Eric Church’s 30-Minute, 17-Song, Solo, Acoustic Medley Is The Definition Of Epic



Eric Church is the king of live performances. This dead horse is well beaten at this point, but to add one more lash, let’s revisit the 30-minute, 17 song acoustic medley he performed at the CMA Fest 2019.

Just him and a guitar. No fuss, no frills, no special effects. Just raw talent… and the type of stuff that earned him one of country music’s highest honor.

Find me another person doing something this, I’ll wait.

All hail the Chief.

And how it all came to be was impressive in itself. Here’s the story:

“I was having a bit of a brain thing where we just played Nissan and set the record, and in my opinion, the best show of our career, and then I’m back three weeks later, and I’ve got to figure out how to do something that’s gonna be memorable again. That was the hardest thing earlier in the day. I started working on it – I could do this. I could do that. I thought about doing all covers. I thought about just changing it up completely.

I went through all these things in my head, and finally decided that probably the best avenue, the best path was me just to go out and play ‘Mistress (Named Music)’ like I was gonna play a bunch of the stuff – that had taken on its own form during the tour, people knew about it, it’d become popular, they probably thought I was gonna do ‘Piano Man.’ And then to go in and cover myself for those 17 songs, I thought, as it grew and as I kept going, it’d be a really neat thing. The fun thing for me was during the day was figuring out, ‘How can I play for 30 minutes and not stop’ – and that was my set time – ‘…can I pull all that off and then get back to Mistress at the end?’  So, I had a lot of fun just trying to figure that out. That was a challenge, and I love stuff like that.”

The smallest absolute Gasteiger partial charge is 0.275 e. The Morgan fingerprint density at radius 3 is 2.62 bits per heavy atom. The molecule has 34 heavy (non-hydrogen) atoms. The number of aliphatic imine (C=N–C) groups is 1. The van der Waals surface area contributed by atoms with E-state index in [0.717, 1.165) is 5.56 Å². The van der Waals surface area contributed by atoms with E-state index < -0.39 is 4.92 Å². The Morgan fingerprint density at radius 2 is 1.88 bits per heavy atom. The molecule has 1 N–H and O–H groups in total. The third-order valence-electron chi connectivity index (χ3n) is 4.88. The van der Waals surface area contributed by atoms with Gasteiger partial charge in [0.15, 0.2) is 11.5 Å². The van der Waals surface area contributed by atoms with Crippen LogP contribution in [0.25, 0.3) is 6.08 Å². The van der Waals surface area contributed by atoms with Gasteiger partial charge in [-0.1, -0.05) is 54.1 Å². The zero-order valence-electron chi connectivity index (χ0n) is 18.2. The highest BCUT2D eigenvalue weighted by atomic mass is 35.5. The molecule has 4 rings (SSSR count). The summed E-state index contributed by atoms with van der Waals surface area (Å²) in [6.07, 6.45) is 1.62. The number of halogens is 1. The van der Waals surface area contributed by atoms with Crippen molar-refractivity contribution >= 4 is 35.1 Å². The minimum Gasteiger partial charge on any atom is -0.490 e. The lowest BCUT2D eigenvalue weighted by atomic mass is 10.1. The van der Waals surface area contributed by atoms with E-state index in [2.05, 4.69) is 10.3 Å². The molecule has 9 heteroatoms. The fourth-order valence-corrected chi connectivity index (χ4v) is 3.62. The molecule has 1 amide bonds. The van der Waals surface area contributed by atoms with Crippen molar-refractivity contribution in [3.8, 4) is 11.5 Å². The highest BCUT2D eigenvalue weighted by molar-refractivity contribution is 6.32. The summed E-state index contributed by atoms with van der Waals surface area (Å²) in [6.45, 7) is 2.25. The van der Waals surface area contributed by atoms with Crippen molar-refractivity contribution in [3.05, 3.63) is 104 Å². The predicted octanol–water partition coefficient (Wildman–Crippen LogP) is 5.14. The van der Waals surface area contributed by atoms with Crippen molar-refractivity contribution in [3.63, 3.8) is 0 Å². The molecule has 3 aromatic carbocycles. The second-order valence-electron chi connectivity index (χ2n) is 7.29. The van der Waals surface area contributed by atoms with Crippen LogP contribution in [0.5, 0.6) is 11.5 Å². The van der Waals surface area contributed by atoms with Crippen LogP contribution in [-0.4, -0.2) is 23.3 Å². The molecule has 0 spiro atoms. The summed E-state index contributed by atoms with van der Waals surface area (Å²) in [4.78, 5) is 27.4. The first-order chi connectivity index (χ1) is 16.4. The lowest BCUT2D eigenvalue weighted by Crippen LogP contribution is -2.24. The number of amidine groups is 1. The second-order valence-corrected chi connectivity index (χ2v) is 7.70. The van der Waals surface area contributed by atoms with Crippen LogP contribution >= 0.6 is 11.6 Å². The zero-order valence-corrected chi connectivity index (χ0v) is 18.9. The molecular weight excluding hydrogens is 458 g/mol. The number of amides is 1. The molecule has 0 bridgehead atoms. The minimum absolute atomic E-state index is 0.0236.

But then, Eric sent the entire band home, AKA the “Plan B” was out the window.

“I was by myself. I didn’t let anybody know. At this point in time, nobody knew. And I was working on it, working on it, and I wasn’t sure it could happen. I’d think, ‘Eh,’ and I’d go back up and think about it for a minute, and go, ‘Eh.’ My fallback is I’m just gonna play five songs, and I’d go ba ck and work on it again.

Finally I thought, ‘I can do this. This is gonna be, it’s gonna be something. It’s gonna be ballsy.’ (laughs) I went and told the band, ‘The best thing that can happen is you guys leave, because if you’re still here, there’s a chance I’ll go back and do the other. I need you to go home and then I’m on my own.’ And then I told ‘em what I was doing, and they thought it was cool. I think that’ll be neat.

So, they all grabbed their bags and got in their cars and they left. So, at that point in time, we’re about an hour before the show and the band’s gone. The bus is empty.”

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